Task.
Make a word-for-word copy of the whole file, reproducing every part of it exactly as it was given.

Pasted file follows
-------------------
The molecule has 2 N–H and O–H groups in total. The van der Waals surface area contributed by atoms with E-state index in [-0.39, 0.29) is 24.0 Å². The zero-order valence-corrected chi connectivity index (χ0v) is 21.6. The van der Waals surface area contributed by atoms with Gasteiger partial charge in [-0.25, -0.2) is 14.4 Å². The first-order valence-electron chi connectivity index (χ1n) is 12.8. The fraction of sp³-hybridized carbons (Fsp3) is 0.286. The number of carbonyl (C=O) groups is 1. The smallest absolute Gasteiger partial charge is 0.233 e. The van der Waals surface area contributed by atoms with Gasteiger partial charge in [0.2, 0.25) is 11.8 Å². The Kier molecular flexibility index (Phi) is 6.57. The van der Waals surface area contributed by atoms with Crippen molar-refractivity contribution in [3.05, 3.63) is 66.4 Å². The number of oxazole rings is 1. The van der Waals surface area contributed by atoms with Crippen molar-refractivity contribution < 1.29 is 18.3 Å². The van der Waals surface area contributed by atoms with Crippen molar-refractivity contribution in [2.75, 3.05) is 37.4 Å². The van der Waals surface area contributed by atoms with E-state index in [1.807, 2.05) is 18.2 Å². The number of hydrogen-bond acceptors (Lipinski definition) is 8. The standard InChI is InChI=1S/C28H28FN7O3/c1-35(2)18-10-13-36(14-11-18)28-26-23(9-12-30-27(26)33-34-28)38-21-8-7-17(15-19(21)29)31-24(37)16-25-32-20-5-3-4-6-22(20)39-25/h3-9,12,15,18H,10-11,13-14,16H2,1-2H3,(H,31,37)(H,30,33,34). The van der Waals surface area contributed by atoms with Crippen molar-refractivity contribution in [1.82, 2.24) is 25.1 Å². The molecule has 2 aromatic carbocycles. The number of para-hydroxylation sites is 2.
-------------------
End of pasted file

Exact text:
The molecule has 2 N–H and O–H groups in total. The van der Waals surface area contributed by atoms with E-state index in [-0.39, 0.29) is 24.0 Å². The zero-order valence-corrected chi connectivity index (χ0v) is 21.6. The van der Waals surface area contributed by atoms with Gasteiger partial charge in [-0.25, -0.2) is 14.4 Å². The first-order valence-electron chi connectivity index (χ1n) is 12.8. The fraction of sp³-hybridized carbons (Fsp3) is 0.286. The number of carbonyl (C=O) groups is 1. The smallest absolute Gasteiger partial charge is 0.233 e. The van der Waals surface area contributed by atoms with Gasteiger partial charge in [0.2, 0.25) is 11.8 Å². The Kier molecular flexibility index (Phi) is 6.57. The van der Waals surface area contributed by atoms with Crippen molar-refractivity contribution in [3.05, 3.63) is 66.4 Å². The number of oxazole rings is 1. The van der Waals surface area contributed by atoms with Crippen molar-refractivity contribution < 1.29 is 18.3 Å². The van der Waals surface area contributed by atoms with Crippen molar-refractivity contribution in [2.75, 3.05) is 37.4 Å². The van der Waals surface area contributed by atoms with E-state index in [1.807, 2.05) is 18.2 Å². The number of hydrogen-bond acceptors (Lipinski definition) is 8. The standard InChI is InChI=1S/C28H28FN7O3/c1-35(2)18-10-13-36(14-11-18)28-26-23(9-12-30-27(26)33-34-28)38-21-8-7-17(15-19(21)29)31-24(37)16-25-32-20-5-3-4-6-22(20)39-25/h3-9,12,15,18H,10-11,13-14,16H2,1-2H3,(H,31,37)(H,30,33,34). The van der Waals surface area contributed by atoms with Crippen molar-refractivity contribution in [1.82, 2.24) is 25.1 Å². The molecule has 2 aromatic carbocycles. The number of para-hydroxylation sites is 2.